The compounds of formula (I) are useful because they possess pharmacological activity in animals. In particular, the compounds are useful as hypocholesterolemic agents as indicated by the inhibition of 3-hydroxy-3-methylglutaryl-COA (HMG-COA) reductase activity in rat liver microsomes. The liver microsome suspensions are freshly prepared from Sprague-Dawley rat livers in buffer A containing 0.1 mole sucrose, 0.05 moles potassium chloride, 0.04 mole potassium phosphate, 0.03 moles EDTA and 10 millimoles DTE at pH 7.2 essentially in accordance with the procedure of Hiller and Gould (Biochem. Biophys. Res. Commun. 50, 859-865, 1973; J. Biol. Chem., 249, 5254-5260, 1973). The HMG-COA reductase activity inhibition was determined by incubating 200 microliter aliquots of microsomal suspension containing 150 to 200 milligrams of microsomes per milliliter with 10 milliliters aliquots containing 0.00095, 0.0095, 0.095, 0.952 and 9.52 millimoles of compound of formula I in accordance with the procedure of C.D. Pormanen, et al; J. Biol. Chem., 252, 1561-1565 (1977). The HMA-COA reductase activity was measured in accordance with the procedure of M. E. Ackermann, et al; J. Lipid Research, 18, 408-413 (1977).
For the above use the compounds of formula (I) may be combined with pharmaceutically acceptable carriers or adjuvants and may be administered orally or parenterally. They may be administered in such forms as tablets, dispersible powders, granules, capsules, syrups and elixirs and parenterally as non-aqueous solutions, suspensions, dispersions, emulsions and the like, e.g., a sterile injectable non-aqueous solution.
The HMG-COA reductase inhibiting effective amount of the compounds of formula (I) used in inhibiting or regulating biosynthesis of cholesterol will vary depending on the particular compound employed, the mode of administration, and the severity of the condition treated. However, in general, satisfactory results are obtained when the compounds are administered at a daily dosage of from about 1 milligram to about 666 milligrams per kilogram of animal body weight, typically given in divided doses two to four times per day. For most large mammals, the total daily dose is from about 10 to about 500 milligrams, and dosage forms suitable for internal administration comprise from about 2.5 to about 250 milligrams of the compounds in admixture with a solid or liquid pharmaceutical carrier or diluent.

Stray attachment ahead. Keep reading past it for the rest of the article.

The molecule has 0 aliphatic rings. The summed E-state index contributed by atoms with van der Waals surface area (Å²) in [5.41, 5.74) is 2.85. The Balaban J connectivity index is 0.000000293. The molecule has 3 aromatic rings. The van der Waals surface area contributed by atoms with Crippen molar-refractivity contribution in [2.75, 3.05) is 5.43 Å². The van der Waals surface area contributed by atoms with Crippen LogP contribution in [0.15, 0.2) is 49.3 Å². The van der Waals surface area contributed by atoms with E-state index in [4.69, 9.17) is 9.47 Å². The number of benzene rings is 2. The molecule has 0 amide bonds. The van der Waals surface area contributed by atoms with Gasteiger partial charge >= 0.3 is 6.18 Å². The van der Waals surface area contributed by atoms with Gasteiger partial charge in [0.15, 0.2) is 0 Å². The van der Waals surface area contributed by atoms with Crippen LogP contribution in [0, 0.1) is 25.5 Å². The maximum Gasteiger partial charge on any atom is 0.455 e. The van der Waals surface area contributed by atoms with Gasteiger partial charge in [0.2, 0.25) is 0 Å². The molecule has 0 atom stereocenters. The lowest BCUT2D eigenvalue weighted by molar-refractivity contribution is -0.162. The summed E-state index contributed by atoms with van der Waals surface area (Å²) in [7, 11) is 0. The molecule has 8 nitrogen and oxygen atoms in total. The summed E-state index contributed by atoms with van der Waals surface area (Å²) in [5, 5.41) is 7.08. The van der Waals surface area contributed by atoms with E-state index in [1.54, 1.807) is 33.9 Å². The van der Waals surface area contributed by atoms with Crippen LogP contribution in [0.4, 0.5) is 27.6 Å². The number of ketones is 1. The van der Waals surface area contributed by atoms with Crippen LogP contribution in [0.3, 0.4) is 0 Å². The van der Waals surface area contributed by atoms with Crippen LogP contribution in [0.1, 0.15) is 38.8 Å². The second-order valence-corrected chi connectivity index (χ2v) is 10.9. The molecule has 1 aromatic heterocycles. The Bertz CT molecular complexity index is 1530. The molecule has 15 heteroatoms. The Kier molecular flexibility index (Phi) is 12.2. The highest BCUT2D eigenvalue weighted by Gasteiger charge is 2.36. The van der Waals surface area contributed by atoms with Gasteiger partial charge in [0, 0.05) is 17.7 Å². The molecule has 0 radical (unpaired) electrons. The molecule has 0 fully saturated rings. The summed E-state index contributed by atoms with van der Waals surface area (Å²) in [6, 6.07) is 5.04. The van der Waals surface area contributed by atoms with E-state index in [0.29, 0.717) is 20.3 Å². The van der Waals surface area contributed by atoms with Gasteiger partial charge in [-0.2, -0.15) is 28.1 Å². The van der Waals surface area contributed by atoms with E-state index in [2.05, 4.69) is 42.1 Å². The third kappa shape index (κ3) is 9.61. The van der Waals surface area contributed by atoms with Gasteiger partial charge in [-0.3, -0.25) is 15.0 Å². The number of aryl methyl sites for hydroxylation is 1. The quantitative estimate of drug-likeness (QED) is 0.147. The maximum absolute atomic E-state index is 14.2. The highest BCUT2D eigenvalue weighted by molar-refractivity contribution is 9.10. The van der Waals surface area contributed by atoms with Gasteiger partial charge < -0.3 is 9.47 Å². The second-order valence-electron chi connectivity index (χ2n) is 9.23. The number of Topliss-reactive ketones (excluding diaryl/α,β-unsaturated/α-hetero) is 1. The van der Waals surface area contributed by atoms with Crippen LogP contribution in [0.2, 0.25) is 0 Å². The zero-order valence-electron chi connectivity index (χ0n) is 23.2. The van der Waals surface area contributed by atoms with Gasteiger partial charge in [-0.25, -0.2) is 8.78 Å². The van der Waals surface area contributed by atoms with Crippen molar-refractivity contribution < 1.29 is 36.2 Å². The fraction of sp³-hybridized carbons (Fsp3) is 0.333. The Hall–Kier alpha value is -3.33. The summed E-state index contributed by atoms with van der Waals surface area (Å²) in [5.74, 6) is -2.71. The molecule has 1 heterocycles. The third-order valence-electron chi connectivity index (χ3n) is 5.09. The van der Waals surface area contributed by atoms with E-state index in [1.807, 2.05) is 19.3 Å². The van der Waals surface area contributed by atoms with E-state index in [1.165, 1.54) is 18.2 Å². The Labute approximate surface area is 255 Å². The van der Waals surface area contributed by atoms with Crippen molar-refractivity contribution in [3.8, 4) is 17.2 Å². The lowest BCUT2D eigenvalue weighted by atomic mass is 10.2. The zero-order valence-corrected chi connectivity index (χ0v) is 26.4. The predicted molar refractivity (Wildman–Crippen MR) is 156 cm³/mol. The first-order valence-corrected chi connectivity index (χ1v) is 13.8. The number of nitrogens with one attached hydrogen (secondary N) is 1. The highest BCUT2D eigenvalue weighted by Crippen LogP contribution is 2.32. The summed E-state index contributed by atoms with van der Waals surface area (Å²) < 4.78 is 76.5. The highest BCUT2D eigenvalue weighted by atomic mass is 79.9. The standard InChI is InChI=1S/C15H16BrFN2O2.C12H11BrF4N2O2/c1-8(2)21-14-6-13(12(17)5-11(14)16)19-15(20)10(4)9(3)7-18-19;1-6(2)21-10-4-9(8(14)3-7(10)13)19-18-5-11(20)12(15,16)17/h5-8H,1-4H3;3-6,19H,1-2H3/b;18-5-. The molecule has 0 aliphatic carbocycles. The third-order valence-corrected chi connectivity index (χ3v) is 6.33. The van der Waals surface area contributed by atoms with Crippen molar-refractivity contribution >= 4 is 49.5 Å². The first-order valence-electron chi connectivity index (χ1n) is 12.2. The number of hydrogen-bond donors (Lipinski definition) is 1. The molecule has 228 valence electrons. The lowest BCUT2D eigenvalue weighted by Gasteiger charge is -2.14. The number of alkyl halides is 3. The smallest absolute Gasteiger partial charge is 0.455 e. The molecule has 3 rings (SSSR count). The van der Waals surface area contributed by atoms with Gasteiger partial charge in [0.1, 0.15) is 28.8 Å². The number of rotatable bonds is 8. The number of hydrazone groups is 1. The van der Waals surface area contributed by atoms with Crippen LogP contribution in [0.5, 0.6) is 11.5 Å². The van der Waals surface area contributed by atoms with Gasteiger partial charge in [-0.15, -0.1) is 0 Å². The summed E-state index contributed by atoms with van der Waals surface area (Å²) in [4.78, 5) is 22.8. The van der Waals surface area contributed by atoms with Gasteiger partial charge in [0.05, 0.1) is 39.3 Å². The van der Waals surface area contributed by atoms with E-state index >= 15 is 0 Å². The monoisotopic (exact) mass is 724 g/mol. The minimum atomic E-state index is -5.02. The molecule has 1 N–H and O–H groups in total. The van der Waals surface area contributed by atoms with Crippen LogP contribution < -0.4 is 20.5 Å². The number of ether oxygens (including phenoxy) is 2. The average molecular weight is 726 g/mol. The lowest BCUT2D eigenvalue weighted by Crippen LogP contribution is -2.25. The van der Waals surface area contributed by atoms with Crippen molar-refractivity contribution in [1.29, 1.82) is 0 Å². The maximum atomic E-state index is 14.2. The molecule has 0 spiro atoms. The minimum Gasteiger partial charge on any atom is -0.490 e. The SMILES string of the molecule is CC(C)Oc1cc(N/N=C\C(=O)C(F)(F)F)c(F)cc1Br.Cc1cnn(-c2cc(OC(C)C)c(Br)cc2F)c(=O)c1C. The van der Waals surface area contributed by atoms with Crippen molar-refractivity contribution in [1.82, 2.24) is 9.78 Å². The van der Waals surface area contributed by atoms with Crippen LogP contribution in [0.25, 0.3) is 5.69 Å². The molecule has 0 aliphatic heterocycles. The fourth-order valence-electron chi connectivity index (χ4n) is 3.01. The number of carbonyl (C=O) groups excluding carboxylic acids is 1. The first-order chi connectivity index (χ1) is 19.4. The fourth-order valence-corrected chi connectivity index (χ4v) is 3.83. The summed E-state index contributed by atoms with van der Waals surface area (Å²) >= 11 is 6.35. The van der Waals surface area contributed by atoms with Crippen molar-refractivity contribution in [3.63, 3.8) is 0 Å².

Tablets and capsules containing the ingredients indicated below may be prepared by conventional techniques and are useful in treating hypercholesteremia at a dose of one tablet or capsule 2 to 4 times a day.
______________________________________ WeightIngredient tablet capsule______________________________________6α-[2-(2-methyl-1-naphthyl)- 50 50ethenyl] 3,4,5,6-tetrahydro-4β-hydroxy-2H--pyran-2-one, (4R, 6S)the product of Example 1, below.tragacanth 10 --lactose 197.5 250corn starch 25talcum 15magnesium stearate 2.5Total 300 mg. 300 mg.______________________________________
In the following examples and preparations which are illustrative of the invention and the intermediates involved in their preparation, temperatures are in degrees in centigrade, and room temperature is 20° to 30° C., unless indicated otherwise. Where NMR characterization data is presented, the analysis is run in CDCl3 and values given in ppm; digits in parenthesis are number of protons; and t=triplet, d=doublet, s=singlet, m=multiple and bs is broad singlet. J is coupling factor.